Psychology of Eating

Psychology is the scientific study of the human mind and its functions, especially those affecting behaviour in a given context (OED) and the given context here is the food that you eat and the liquid that you drink.

 

Your relationship with your food began with the need for energy in the form of liquids you had as an infant and the solids you moved onto as you grew up, mostly provided for you by your Mother and Father, in much the same way that their mothers and fathers provided for them.

 

Like them, you developed a liking and a disliking of certain foods and liquids and you were highly influenced by your parents’ behaviour in this context.  So much so, in fact, that if they were both fast eaters for example, then you would most likely learn to mimic this behaviour and become a fast eater yourself.

The same goes for large portion eaters, junk food eaters and so on. And if you were unlucky enough to have parents who behaved generally in this way – then, like them, you would probably be overweight or obese today.

 

By the time you entered your teens, your behaviour around eating and drinking had probably become habitual, as you unconsciously consumed whatever it was you had grown to like, or what was put in front of you - it was just something that you did In response to hunger or thirst triggers that happened to you every day, whether your food and liquid was provided by your parents, your school or college.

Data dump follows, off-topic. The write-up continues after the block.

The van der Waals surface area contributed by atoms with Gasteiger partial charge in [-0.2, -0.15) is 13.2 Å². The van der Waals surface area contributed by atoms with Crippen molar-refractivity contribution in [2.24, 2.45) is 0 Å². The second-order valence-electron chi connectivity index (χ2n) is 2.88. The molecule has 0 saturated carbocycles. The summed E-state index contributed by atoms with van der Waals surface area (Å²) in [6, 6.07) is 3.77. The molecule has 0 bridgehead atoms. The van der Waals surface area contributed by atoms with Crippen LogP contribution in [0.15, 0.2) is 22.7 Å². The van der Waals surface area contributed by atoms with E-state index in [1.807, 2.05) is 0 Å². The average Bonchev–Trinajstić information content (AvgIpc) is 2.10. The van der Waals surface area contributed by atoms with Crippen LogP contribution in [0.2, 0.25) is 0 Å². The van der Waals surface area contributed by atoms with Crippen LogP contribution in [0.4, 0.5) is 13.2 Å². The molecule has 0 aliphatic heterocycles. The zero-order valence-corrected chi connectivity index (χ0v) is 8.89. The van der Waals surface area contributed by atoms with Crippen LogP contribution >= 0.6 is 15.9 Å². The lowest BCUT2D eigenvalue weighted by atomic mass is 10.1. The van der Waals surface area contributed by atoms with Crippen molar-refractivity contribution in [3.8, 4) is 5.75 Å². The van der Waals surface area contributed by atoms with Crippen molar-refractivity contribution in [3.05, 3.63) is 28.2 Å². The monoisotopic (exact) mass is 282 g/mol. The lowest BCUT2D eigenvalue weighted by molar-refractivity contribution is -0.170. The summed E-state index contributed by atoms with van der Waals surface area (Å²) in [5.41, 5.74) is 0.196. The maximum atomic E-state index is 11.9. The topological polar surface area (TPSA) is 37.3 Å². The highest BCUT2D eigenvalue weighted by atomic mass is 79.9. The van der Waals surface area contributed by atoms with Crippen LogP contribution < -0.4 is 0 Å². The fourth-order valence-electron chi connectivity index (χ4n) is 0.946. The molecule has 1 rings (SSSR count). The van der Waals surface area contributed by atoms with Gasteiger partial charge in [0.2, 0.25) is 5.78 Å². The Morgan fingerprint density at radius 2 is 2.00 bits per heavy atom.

Now you are a little older and wiser and you may wish to do something about your relationship with and around your food and liquid intake, for a variety of reasons – from weight loss and body image, to boosting your immune system and energy levels, to just wanting to eat more healthy foods in order to avoid long term degenerative illness.

 

In order to begin to find the right physical and emotional balance, it is critical to understand how you behave in this context – what your relationship with food is.

 

It is not just what is being eaten, but in what quantities, and how it is being eaten, when it takes place, its frequency, in what combinations it is being consumed and what mood one is in when this takes place.

 

Patrick Holford the Nutritionist and author of The Optimum Nutrition Bible says

‘I believe the experience of a profound sense of wellbeing can be achieved by everyone.  It is characterised by a consistent, clear, high level of energy, emotional balance, a sharp mind, a desire to maintain physical fitness and a direct awareness of what suits our bodies, what enhances our health and what our needs are in any given moment’.

 

It is a given that this statement means eating foods that are nutritious in every way – be in control of our emotions – be physically fit and have a constant awareness of what is good for our bodies and our health in general.

 

Now, how many people do you know who fit this bill?